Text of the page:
During 1979, he was diagnosed with 3rd level of Jaundice, but he survived.
In 1981, I took him on a first ride on my own scooter, when I was not fully conversant with the scooter. He did not blink an eye when I invited him for the ride. He only wanted to encourage. I hardly rode for a kilometer or more, when I raised the accelerator and the scooter shot of and rammed into an oncoming auto-rickshaw. My father was thrown onto the road and the front wheel of a bus stopped inches from his head. He survived.
In 2004, he had a heart stroke that required a by-pass surgical procedure not only to his heart but also to the carotid arteries taking blood to the brain and one of which was 93% blocked. The total surgery procedure took over 5 hours to be done. The surgeons gave us no guarantee. But he survived.
Sometime during 2007-2008 he had a stroke of Ischaemia, while brewing his coffee in the early morning and fell on to a burning gas stove that caused direct 3rd degree burning on the right side of his face, boiling milk poured on to his torso causing him 2nd degree burns and a bit of trickling of hot milk on to his lower parts causing 1st degree burns. A man who was tolerant to pain (a quality we are seeing today in my sister’s son) he cried out of unbearable pain he had due to the burns. He had to ward off mosquitoes and suffer the oozing burns for almost 6 months. Yet he survived.
In 2017, when he was hospitalised for the Interstitial Lung Disease (ILD) he had a massive heart and brain stroke and the entire hospital team attending on him, was a worried lot, as they could not venture on any surgical procedure due to his fragility and age. And when he was on ventilator for more than 4 days, even the physicians were skeptical of his recovery. He survived and could even talk in his normal voice after the ventilator was removed, which is considered as an interesting and a rare phenomenon, to say the least.
Whenever he was hospitalised, he became the darling of all the doctors, nurses and other staff that almost all looked after him as their own father or grand father depending on their age. After removing the ventilator, the nurses in the hospital took selfie photographs with him admiring him for his cooperation and ability to survive. He was a patient patient and very disciplined on his medical routine. He never missed his medicines and extremely organised, as he was with any activity he took interest in, concern to and associated with.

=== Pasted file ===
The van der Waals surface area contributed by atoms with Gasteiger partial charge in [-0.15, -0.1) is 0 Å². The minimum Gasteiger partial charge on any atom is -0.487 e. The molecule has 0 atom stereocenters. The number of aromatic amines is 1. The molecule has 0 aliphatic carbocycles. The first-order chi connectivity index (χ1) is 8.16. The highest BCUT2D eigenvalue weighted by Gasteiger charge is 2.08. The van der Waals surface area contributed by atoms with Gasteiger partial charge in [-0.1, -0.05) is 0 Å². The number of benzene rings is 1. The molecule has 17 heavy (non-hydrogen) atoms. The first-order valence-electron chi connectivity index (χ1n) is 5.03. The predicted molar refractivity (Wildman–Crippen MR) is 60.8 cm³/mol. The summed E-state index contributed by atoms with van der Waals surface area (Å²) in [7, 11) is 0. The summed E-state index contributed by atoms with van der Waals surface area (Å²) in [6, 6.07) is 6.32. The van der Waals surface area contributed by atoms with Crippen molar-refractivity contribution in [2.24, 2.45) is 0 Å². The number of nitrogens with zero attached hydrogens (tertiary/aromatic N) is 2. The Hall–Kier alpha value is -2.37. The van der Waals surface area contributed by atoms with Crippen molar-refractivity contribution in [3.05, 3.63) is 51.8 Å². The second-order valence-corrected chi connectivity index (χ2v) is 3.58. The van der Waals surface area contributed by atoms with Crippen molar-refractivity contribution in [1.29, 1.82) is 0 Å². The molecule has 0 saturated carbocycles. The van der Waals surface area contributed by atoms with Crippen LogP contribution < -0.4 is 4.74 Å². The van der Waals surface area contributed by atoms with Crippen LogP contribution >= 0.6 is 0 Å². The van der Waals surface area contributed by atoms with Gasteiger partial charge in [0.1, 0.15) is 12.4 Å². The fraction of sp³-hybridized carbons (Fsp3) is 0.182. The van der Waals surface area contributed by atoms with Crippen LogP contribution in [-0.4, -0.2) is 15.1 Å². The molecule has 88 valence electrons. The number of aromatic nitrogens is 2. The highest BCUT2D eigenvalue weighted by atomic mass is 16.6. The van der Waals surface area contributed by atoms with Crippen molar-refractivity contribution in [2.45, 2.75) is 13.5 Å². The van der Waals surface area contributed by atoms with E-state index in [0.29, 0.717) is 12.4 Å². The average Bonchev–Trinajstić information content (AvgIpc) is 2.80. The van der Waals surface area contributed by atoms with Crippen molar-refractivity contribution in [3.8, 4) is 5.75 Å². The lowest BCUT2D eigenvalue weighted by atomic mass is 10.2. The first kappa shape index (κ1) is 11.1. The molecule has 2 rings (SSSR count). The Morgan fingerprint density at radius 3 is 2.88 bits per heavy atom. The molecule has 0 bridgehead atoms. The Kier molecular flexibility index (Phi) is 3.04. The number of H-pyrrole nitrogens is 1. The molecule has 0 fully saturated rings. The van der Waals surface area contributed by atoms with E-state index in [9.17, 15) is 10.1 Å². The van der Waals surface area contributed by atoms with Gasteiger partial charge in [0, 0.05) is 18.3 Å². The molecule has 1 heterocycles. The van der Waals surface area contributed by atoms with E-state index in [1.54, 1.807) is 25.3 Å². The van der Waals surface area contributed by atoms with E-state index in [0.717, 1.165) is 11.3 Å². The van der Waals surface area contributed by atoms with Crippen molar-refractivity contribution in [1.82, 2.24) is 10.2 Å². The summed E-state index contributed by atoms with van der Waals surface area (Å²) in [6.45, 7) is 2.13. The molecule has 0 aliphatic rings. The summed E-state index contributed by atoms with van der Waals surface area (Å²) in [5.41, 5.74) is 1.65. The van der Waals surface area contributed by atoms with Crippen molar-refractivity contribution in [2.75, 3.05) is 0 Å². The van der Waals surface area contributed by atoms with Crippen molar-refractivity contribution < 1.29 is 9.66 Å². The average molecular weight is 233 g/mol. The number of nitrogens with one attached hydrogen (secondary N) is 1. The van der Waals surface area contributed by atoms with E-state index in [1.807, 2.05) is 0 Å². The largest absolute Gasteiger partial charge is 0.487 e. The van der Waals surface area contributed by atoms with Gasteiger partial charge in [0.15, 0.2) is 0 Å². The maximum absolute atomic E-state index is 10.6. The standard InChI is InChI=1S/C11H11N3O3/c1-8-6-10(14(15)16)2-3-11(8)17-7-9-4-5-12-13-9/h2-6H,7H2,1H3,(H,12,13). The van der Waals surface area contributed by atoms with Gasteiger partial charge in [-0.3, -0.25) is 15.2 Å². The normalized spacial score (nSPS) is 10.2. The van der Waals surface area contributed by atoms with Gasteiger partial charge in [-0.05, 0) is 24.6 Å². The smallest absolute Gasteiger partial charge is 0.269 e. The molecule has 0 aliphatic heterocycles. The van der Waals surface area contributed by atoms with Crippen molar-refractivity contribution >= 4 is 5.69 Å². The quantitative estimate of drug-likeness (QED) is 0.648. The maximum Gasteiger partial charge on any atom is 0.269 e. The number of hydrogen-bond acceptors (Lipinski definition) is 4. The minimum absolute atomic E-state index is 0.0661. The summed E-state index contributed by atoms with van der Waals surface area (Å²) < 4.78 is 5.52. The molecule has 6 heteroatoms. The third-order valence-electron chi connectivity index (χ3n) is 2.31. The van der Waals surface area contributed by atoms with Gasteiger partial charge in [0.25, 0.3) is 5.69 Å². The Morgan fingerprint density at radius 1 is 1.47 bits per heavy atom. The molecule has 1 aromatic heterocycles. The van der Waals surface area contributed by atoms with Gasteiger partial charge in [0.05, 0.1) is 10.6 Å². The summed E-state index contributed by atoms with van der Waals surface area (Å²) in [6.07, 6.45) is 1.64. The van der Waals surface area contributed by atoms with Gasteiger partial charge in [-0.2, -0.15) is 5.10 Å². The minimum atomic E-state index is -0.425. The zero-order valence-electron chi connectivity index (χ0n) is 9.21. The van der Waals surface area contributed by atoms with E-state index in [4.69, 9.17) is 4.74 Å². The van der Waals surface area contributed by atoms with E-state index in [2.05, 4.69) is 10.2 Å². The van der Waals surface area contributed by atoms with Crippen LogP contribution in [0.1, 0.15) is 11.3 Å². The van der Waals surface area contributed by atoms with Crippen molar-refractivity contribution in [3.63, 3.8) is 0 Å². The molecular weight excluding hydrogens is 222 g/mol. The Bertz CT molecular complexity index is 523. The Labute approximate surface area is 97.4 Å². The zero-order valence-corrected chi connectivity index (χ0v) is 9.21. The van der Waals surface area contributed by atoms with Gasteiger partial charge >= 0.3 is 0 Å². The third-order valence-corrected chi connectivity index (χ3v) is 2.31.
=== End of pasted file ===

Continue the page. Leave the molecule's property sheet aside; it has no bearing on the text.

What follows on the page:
A person who lived simply, achieved steadily his simple dreams, lead a financial trouble-free retired life, kept himself engaged all the time and enjoying life as it came to him with that ‘enthusiastic twinkle’ in his eyes and a wonderful smile on his face, defied death on so many occasions, finally compromised to death due to ILD which several physicians could not identify at the initial or even early stages and by the time they did, it was too late. Perhaps he could have survived this too, but it appeared that he wanted to leave. What else can explain his doing ‘Praayopavesam’ (abstinence of all) in the final days – letting go.
I am grateful that I was touching his feet when he eased into the nether world and that I am his eldest son, bestowed with the privilege of doing his obsequies.
Yes, I miss you so much dad, as do every one in our family and in the colony, but I don’t need to remember you as you are not a memory. I am your remnant and you are in me, with me, for me, forever and ever till I meet you again. Loved you Dad and continue to love you.
I only hope that, as when you came to Madras when I was conceived, you are now gone to the netherworld to find a place for me, to beckon me soon and dad, I am ready to join you, again. Just take me. I am here and waiting.
But dad, one doubt! How would I be able to recognise you, among so many others, when I am there? You have found so many solutions in life. Please Dad, take me and show me this solution too.
Krutagjnatalu (Telugu), Nanri (Tamil), Dhanyavaadagalu (Kannada), Nanni (Malayalam), Dhanyavaad (Hindi), Dhanyosmi (Sanskrit), Thanks (English), Dhonyavaad (Bangla), Dhanyabad (Oriya and Nepalese), Gracias (Spanish), Grazie (Italian), Danke Schon (Deutsche), Merci (French), Obrigado (Portuguese), Shukraan (Arabic and Sudanese), Shukriya (Urdu), Sthoothiy (Sinhalese) Aw-koon (Khmer), Kawp Jai Lhai Lhai (Laotian), Kob Kun Krab (Thai), Asante (Kiswahili), Maraming Salamat sa Lahat (Pinoy-Tagalog-Filipino), Tack (Swedish), Fa'afetai (Samoan), Terima Kasih (Bahasa Indonesian) and Tenkyu (Tok Pisin of Papua New Guinea), Malo (Tongan), Vinaka Vaka Levu (Fijian),
Hemantha Kumar Pamarthy